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Urinary retention

Difficulty emptying the bladder well or at all. To be able to urinate, the muscles surrounding the bladder must contract, the urethra must open and relax, and there should be a resulting free flow of urine. Urinary retention can occur if the bladder does not contract well enough, or at all, such as in neurogenic bladder or a bladder under the influence of certain medications. Urinary retention can also occur if the urethra does not relax during urination, or if the urethra is kinked off because of a prolapse, vaginal pessary or tampon. Urinary retention may be acute or chronic. Acute retention occurs when there is a sudden inability to empty the bladder. Chronic urinary retention usually happens over time. Patients with urinary retention may sense that they do not empty well, they may have urinary frequency or urgency, there may be a sense of a weaker stream, or there may not be any symptoms.

Diagnosis

A bladder sonogram can be done, or a urinary catheter may be inserted in the bladder, after attempted urination to determine the postvoid residual, or how much urine is left after urination. Other diagnostic procedures may include a cystoscopy or urodynamic testing.

Treatments for Urinary Retention

Treatment of urinary retention will depend on the cause. If a patient is taking a certain medication that may promote urinary retention, that medication will be discontinued. If there is a neurogenic bladder, the underlying condition may be addressed, or neuromodulation may be an option. If the patient has prolapse of the vaginal walls or some sort of obstruction, that prolapse can be reduced with a pessary or a surgery and the obstruction is removed. Regardless of the cause of urinary retention, a catheter can be used chronically or intermittently to make sure the bladder empties well.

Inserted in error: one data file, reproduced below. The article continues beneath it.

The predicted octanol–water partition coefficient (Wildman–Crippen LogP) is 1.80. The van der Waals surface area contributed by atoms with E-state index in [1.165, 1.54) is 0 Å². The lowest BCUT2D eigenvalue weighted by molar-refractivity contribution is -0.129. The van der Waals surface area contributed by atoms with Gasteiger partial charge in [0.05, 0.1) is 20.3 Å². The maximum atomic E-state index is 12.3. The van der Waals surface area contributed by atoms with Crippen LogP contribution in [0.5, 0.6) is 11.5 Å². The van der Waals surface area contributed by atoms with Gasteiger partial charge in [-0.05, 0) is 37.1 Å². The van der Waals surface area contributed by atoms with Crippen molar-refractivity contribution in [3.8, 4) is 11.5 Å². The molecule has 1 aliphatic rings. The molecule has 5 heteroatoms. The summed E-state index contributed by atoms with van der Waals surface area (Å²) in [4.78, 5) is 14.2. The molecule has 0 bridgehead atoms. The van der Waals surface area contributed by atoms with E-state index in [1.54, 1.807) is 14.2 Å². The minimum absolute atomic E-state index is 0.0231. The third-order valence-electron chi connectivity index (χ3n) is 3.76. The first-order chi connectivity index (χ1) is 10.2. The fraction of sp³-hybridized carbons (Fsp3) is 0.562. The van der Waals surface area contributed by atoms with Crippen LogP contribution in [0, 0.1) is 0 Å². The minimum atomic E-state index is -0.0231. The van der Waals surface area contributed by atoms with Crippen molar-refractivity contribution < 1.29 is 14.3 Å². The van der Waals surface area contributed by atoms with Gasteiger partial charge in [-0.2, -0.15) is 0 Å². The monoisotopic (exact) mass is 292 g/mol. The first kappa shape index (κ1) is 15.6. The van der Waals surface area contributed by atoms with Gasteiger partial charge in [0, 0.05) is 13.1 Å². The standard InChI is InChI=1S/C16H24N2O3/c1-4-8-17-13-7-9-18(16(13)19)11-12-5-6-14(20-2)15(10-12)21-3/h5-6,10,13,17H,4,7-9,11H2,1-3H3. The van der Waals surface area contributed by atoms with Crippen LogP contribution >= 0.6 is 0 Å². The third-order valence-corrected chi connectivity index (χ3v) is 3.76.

Continuous Intermittent Self Catheterization

Using a small catheter to empty the bladder multiple times throughout the day.

Neuromodulation

A technology in which a stimulation is sent to the nerves responsible for controlling urinary urgency, urinary frequency, urge related urinary incontinence, fecal incontinence and urinary retention. There are currently two main forms of neuromodulation. These are Sacroneuromodulation and Tibial Nerve Stimulation.

  • Sacroneuromodulation – This form of neuromodulation involves placing a small wire attached to a small battery under the skin. The wire and battery are like a pacemaker and are placed in the hip pocket area. An electrical stimulation is sent from the wire to the area of the nerves that help control bladder and bowel function. You are given a remote that communicates with the battery so you can control the stimulation, turn it off and on and try various stimulation programs. This is a popular option for because the battery is replaced every 4-6 years and not many visits are required once your programs are set.
  • Tibial Nerve Stimulation – This form of neuromodulation is external. An acupuncture needle is gently inserted into the inside of the ankle. An external battery is then attached to the needle delivering a stimulation that gives a flutter sensation in the foot while the battery is connected. This energy is applied for 30 minutes. Since this option is not implanted, it requires repeat treatment weekly for twelve weeks and then monthly.
  • The information about urinary retention was reviewed by Dr. Maria Canter. If you have any questions, please don’t hesitate to contact us using our contact form below.

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